Lot #419
F. Scott Fitzgerald

Fitzgerald's defense of Tender Is the Night: "The novel does really deal with deep dark matters, screaming girls tied to the railroad tracks"
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Estimate: $2500+

Description

Fitzgerald's defense of Tender Is the Night: "The novel does really deal with deep dark matters, screaming girls tied to the railroad tracks"

TLS, two pages, 8.5 x 11, February 8, 1934. Letter to Mrs. Arthur J. Harris, in full: "Far from being one who rushes in you are an angel to write me such a kind letter. I am getting some responses from the book from writers but I am still pretty much alone with it and I'm grateful. I had not seen the Benet article but I located it immediately—I was rather surprised because Benet has usually been pleasant about my stuff. Something tells me he did not finish the second installment or he'd have seen that the novel does really deal with deep dark matters, screaming girls tied to the railroad tracks. To tell the truth I don't rate his opinion very highly, but I do rate his vote in the Book of the Month Club and I'm glad to check up on the thing. You would be factually an archangel to send me any corrections of the French or German. I am a simply hopeless linguist. I have a few corrections, but I am rushed for time because publication was begun on an unrevised manuscript and I have had to do my revisions in a hand to mouth fashion, checking up by turns the medical and geographical angles only when I get breathing time after the continual effort to see my people honestly. (Does this sound pretentious—I suppose it is.) Anyhow the accuracy in strange tongues has been side-tracked and certainly hasn't been done as thoughtfully as it should…P.S. Does one apologize any more for answering a hand written letter on a typewriter? P.S. 2. Who are you? Or is it none of my business? Are you a European, or have you lived a long time in Europe, and where?" In fine condition, with a repaired tear to the left side of the first page.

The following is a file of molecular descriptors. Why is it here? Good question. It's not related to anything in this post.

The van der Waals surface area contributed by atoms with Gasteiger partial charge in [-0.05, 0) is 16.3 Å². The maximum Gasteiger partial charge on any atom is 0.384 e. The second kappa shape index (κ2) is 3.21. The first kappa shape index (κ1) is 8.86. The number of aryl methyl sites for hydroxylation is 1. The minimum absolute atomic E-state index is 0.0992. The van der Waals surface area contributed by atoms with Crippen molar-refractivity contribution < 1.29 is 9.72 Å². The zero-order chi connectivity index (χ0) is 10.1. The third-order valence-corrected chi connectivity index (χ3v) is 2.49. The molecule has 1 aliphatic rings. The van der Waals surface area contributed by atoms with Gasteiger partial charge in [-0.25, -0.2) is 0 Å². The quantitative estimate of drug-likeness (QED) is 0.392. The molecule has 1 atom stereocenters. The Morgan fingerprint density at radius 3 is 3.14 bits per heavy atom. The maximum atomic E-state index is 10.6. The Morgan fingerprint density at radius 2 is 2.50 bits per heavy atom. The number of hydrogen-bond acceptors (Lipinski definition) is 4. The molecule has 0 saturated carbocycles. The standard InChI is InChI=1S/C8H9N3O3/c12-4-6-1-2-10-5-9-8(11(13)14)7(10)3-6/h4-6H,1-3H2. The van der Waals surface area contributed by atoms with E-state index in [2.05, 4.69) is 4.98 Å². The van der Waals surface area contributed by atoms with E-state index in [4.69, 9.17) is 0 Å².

Now considered one of Fitzgerald's greatest novels, Tender Is the Night received lukewarm reviews upon its publication. It was serialized in Scribner's Magazine in four installments between January and April 1934, so at the time he wrote this letter only half of the novel had been released. The critical article he mentions was just a few sentences in William Rose Benet's regular column 'The Phoenix Nest' in The Saturday Review of February 3, 1934. In it, Benet opines, 'Scott Fitzgerald's new novel, beginning in Scribner's, has been quite a disappointment to me,' adding that his evaluation was based on the first two installments. Even so, Benet points out, 'The man can write as always, sometimes brilliantly.'

Benet was indeed one of Fitzgerald's admirers, and he was one of few contemporary reviewers to recognize The Great Gatsby as a distinctly American masterpiece. Fitzgerald also comments on the lack of copyediting for Tender Is the Night, which was riddled with spelling mistakes and errors that created chronological inconsistencies. Despite revisions, many of these made it into the book and numerous critics refused to forgive the sloppiness; Clifton Fadiman listed thirteen spelling errors in his New Yorker review. Since that time, Tender Is the Night has earned a place in the pantheon of American literature, and with Fitzgerald's own commentary on its publication, this letter is of tremendous literary interest.

Auction Info

  • Auction Title: Fine Autograph and Artifacts
  • Dates: #604 - Ended March 10, 2021





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